The British Medical Association votes in favor of decriminalizing abortion
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The British Medical Association votes in favor of decriminalizing abortion

The largest trade association and union for doctors in the United Kingdom, the British Medical Association, has just voted to adopt the decriminalization of abortion as their formal policy. The group will now begin lobbying the government for a change in abortion law. Medical Ethics Committee Chair John Chisholm said that a majority of doctors wanted abortion to be treated solely as a medical issue, and for all criminal sanctions to be lifted:

Abortion is currently a crime, with exceptions, throughout the UK. Following the debate the majority of doctors were clear that abortion should be treated as a medical issue rather than a criminal one. What must be clear is that decriminalisation does not mean deregulation. The debate today and the BMA’s new policy only relate to whether abortion should or should not be a criminal offence; the policy does not address the broader issue of when and how abortion should be available. The BMA has established policy on these issues which remains unchanged.

Approximately 500 doctors met at the British Medical Association’s annual meeting this week, which included a special debate session and a vote on decriminalizing abortion. Doctors were made to read a 52-page document on the topic. It was purported to be neutral, but some argued that it was actually biased, as the authors included proponents of late-term abortion. One of them was Wendy Savage, who has argued in favor of allowing abortion up until birth, allowing women to order abortion pills online, and sex-selective abortion.

After the debate, Dr. Clare Gerada celebrated the vote. Gerada is the former chairwoman of the Royal College of GPs and a trustee of the British Pregnancy Advisory Service:

BMA doesn’t make law, but the BMA is a very powerful voice for doctors and it’s a very powerful voice for people of this country. And to be able to say that the BMA fully supports the decriminalization of abortion I think is a very, very, very powerful voice to have. For the BMA to be coming out absolutely overwhelmingly for the decriminalization of abortion, I think now politicians will have to stand up and listen and actually take action.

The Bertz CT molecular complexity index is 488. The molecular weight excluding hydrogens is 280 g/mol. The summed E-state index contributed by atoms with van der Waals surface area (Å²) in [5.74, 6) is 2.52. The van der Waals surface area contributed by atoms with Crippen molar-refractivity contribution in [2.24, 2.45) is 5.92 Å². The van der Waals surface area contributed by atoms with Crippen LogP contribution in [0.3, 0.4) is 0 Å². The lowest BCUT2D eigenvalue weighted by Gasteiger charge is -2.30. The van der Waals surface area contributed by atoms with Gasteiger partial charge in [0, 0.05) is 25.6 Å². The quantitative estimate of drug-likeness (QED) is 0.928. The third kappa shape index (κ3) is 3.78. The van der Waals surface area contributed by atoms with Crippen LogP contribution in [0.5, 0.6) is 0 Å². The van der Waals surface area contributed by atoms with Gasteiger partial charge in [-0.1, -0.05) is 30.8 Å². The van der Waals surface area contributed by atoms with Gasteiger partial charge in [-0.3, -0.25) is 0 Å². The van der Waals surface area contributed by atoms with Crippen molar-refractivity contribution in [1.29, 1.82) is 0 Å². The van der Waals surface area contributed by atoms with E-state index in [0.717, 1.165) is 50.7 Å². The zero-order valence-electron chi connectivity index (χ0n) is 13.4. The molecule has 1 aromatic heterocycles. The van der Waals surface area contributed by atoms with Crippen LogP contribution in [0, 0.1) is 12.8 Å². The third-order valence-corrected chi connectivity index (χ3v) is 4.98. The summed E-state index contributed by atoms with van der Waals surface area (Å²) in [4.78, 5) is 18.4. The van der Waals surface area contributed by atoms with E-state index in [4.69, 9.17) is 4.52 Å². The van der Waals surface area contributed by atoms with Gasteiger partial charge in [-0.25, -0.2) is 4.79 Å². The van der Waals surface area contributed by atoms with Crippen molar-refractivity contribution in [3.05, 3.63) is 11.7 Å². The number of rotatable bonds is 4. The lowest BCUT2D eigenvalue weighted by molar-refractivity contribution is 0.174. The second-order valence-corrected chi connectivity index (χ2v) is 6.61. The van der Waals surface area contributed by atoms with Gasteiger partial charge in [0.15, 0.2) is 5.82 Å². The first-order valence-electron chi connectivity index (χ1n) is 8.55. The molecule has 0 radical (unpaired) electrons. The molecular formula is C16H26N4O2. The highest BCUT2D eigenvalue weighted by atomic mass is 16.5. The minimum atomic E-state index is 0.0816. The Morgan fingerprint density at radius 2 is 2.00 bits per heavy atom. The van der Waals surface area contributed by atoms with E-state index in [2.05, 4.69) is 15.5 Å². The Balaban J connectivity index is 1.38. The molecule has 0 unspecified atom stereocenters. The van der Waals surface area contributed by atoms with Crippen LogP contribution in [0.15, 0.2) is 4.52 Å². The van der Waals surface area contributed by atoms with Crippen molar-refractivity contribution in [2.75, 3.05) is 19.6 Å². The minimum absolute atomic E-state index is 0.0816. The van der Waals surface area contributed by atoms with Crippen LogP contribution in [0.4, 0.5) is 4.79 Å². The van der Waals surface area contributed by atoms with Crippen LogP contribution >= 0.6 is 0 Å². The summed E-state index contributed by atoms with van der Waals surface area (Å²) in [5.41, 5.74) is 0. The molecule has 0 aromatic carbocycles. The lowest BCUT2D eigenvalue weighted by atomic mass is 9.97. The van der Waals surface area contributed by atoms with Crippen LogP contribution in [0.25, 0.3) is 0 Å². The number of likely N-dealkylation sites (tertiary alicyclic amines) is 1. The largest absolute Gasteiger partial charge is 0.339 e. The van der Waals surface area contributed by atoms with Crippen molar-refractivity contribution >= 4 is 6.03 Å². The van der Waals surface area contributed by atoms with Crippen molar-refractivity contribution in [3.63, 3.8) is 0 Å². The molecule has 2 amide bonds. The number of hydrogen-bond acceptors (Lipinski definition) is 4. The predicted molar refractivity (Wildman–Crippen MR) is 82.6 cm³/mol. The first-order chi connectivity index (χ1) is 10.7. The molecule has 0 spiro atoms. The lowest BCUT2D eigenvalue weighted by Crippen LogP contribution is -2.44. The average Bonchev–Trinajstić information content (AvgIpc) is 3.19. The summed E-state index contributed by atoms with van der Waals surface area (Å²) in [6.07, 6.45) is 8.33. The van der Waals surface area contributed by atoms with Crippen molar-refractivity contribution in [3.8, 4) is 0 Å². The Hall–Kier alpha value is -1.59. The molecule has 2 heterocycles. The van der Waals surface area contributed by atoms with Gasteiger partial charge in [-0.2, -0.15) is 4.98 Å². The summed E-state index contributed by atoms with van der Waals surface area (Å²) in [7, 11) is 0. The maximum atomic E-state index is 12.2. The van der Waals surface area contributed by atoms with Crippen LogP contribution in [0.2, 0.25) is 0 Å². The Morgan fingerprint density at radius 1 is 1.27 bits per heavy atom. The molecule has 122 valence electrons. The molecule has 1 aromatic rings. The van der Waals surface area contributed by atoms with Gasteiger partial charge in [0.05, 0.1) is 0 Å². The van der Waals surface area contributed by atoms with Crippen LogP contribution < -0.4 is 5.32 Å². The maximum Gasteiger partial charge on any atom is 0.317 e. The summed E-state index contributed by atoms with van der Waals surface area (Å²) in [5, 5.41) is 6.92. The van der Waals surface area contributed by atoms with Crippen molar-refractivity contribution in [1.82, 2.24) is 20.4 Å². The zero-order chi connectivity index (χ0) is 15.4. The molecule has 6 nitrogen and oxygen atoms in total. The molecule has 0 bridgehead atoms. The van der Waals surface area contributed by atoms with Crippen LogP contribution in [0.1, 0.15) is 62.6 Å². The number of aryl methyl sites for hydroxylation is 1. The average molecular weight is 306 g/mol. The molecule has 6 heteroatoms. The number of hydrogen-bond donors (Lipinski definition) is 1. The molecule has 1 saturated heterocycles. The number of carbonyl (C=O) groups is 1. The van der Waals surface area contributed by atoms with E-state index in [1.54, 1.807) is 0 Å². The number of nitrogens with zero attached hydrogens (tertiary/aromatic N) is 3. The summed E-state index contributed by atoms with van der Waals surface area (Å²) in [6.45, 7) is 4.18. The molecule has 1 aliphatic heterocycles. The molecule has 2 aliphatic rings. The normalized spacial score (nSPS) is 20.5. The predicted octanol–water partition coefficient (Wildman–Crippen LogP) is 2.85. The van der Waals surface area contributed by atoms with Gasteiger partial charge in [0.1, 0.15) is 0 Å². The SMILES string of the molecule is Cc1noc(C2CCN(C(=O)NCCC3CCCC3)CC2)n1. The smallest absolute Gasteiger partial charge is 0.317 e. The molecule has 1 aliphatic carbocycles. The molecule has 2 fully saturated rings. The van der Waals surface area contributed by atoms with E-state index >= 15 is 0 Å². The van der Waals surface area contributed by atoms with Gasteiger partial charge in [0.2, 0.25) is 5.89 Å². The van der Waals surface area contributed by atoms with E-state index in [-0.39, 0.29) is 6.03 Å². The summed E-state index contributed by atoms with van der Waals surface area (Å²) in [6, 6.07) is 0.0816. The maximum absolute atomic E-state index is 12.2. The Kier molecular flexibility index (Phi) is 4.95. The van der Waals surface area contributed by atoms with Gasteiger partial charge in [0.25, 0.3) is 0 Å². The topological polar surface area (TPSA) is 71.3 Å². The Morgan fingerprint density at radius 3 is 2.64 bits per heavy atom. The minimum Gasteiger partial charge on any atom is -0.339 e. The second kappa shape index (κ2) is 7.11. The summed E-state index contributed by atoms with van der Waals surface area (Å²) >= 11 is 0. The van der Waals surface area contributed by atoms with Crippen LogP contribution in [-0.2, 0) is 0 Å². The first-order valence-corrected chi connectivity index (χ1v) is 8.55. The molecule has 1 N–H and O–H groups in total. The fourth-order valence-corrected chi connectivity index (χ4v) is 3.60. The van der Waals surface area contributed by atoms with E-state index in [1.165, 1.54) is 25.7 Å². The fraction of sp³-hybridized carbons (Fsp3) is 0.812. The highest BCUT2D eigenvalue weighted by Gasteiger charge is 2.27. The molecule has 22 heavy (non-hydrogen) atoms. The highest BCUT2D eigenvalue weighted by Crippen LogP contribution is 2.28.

Gerada added that she thinks a bill will be put forward to the House of Commons.

While some are cheering the ruling, the measure is largely unpopular — both with doctors and with the general public. 1,200 doctors signed a petition opposing it, which was delivered to the British Medical Association. The signers argued that this was a motion being promoted by “a small group of campaigners with extreme views on abortion,” and that passing it would “severely damage” the medical profession.

While the British Medical Association did not specifically vote in favor of overturning the time limits surrounding abortion, there are fears that this new measure will eventually lead to allowing late-term abortion on-demand. Currently, abortion in the United Kingdom is banned after 24 weeks of pregnancy, unless the baby is diagnosed prenatally with a disability, in which case abortion is permitted at any point during pregnancy. If abortion is completely decriminalized, then it is reasonable to assume that the government regulations in place limiting abortions — such as abortions after 24 weeks — will be removed, despite what the BMA is currently saying.

It’s not difficult to see why most people, including doctors, oppose late-term abortion and abortion on demand generally. As AbortionProcedures.com points out, abortion after 24 weeks is carried out on a preborn baby who “is almost fully-developed and is considered viable, meaning he or she could survive outside the womb.” The procedure itself is drawn-out and violent as well, as former abortionist Dr. Anthony Levatino explains in the video below:

The general public does not agree with late-term abortion or with relaxing abortion laws; a recent survey found that a majority of Britons want the abortion limit rolled back, not increased. One in three said they felt that abortion should be illegal after 12 weeks; only 1% of respondents wanted abortion legal until birth. A majority of Britons also supported heavy restrictions on abortion, inluding bans on sex-selective abortion, required waiting limits, and mandatory parental consent.

It does not seem that the decriminalization of abortion is a popular notion, but the British Medical Association has seemingly sided with the pro-abortion lobby over what doctors and the public want. By decriminalizing abortion and fighting to make the violent procedure more mainstream, the BMA is not only violating human rights, but it is also choosing the abortion industry over women, children, and families.

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